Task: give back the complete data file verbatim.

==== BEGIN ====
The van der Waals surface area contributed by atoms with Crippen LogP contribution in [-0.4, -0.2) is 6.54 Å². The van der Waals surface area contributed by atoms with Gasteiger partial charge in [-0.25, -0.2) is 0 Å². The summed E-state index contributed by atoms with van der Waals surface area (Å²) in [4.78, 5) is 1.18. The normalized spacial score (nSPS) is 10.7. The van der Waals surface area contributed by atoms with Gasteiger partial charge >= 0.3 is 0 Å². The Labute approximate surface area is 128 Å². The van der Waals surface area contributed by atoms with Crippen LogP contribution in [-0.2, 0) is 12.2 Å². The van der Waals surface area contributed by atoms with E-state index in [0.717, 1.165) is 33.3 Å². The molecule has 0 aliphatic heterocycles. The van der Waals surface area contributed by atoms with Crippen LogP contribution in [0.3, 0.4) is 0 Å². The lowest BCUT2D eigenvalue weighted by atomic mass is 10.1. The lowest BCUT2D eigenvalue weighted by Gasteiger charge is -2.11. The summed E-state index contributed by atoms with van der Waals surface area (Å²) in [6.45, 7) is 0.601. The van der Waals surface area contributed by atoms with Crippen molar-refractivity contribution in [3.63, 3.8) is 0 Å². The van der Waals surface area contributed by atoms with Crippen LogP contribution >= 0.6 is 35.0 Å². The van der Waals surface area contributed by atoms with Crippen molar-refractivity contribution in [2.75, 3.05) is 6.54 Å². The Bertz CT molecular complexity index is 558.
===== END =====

The van der Waals surface area contributed by atoms with Crippen LogP contribution in [-0.4, -0.2) is 6.54 Å². The van der Waals surface area contributed by atoms with Gasteiger partial charge in [-0.25, -0.2) is 0 Å². The summed E-state index contributed by atoms with van der Waals surface area (Å²) in [4.78, 5) is 1.18. The normalized spacial score (nSPS) is 10.7. The van der Waals surface area contributed by atoms with Gasteiger partial charge >= 0.3 is 0 Å². The Labute approximate surface area is 128 Å². The van der Waals surface area contributed by atoms with Crippen LogP contribution in [-0.2, 0) is 12.2 Å². The van der Waals surface area contributed by atoms with E-state index in [0.717, 1.165) is 33.3 Å². The molecule has 0 aliphatic heterocycles. The van der Waals surface area contributed by atoms with Crippen LogP contribution in [0.3, 0.4) is 0 Å². The lowest BCUT2D eigenvalue weighted by atomic mass is 10.1. The lowest BCUT2D eigenvalue weighted by Gasteiger charge is -2.11. The summed E-state index contributed by atoms with van der Waals surface area (Å²) in [6.45, 7) is 0.601. The van der Waals surface area contributed by atoms with Crippen molar-refractivity contribution in [3.63, 3.8) is 0 Å². The van der Waals surface area contributed by atoms with Crippen LogP contribution >= 0.6 is 35.0 Å². The van der Waals surface area contributed by atoms with Crippen molar-refractivity contribution in [2.75, 3.05) is 6.54 Å². The Bertz CT molecular complexity index is 558.